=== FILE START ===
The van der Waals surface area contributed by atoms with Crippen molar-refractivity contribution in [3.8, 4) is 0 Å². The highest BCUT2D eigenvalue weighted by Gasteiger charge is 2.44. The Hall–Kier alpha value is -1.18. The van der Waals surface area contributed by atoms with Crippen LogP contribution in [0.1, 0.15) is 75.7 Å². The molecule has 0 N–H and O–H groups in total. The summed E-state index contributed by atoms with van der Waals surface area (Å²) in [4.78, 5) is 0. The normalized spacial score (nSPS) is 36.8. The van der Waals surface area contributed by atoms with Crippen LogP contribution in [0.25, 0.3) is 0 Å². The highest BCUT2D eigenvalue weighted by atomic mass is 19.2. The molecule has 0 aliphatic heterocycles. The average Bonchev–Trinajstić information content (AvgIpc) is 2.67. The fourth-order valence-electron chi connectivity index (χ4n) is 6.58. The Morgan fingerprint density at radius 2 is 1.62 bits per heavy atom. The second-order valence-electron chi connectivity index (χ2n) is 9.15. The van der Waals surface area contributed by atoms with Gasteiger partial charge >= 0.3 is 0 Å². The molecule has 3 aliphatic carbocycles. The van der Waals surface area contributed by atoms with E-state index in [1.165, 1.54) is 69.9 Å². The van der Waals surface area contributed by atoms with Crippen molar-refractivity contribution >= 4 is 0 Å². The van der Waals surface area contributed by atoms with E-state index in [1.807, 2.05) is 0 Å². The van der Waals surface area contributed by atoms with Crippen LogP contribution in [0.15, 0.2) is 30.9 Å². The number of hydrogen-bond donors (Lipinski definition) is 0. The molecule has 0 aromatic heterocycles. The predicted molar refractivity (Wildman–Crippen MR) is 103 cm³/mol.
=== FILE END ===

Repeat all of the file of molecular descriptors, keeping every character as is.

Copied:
The van der Waals surface area contributed by atoms with Crippen molar-refractivity contribution in [3.8, 4) is 0 Å². The highest BCUT2D eigenvalue weighted by Gasteiger charge is 2.44. The Hall–Kier alpha value is -1.18. The van der Waals surface area contributed by atoms with Crippen LogP contribution in [0.1, 0.15) is 75.7 Å². The molecule has 0 N–H and O–H groups in total. The summed E-state index contributed by atoms with van der Waals surface area (Å²) in [4.78, 5) is 0. The normalized spacial score (nSPS) is 36.8. The van der Waals surface area contributed by atoms with Crippen LogP contribution in [0.25, 0.3) is 0 Å². The highest BCUT2D eigenvalue weighted by atomic mass is 19.2. The molecule has 0 aliphatic heterocycles. The average Bonchev–Trinajstić information content (AvgIpc) is 2.67. The fourth-order valence-electron chi connectivity index (χ4n) is 6.58. The Morgan fingerprint density at radius 2 is 1.62 bits per heavy atom. The second-order valence-electron chi connectivity index (χ2n) is 9.15. The van der Waals surface area contributed by atoms with Gasteiger partial charge >= 0.3 is 0 Å². The molecule has 3 aliphatic carbocycles. The van der Waals surface area contributed by atoms with E-state index in [1.165, 1.54) is 69.9 Å². The van der Waals surface area contributed by atoms with Crippen molar-refractivity contribution >= 4 is 0 Å². The van der Waals surface area contributed by atoms with E-state index in [1.807, 2.05) is 0 Å². The van der Waals surface area contributed by atoms with Crippen LogP contribution in [0.15, 0.2) is 30.9 Å². The number of hydrogen-bond donors (Lipinski definition) is 0. The molecule has 0 aromatic heterocycles. The predicted molar refractivity (Wildman–Crippen MR) is 103 cm³/mol.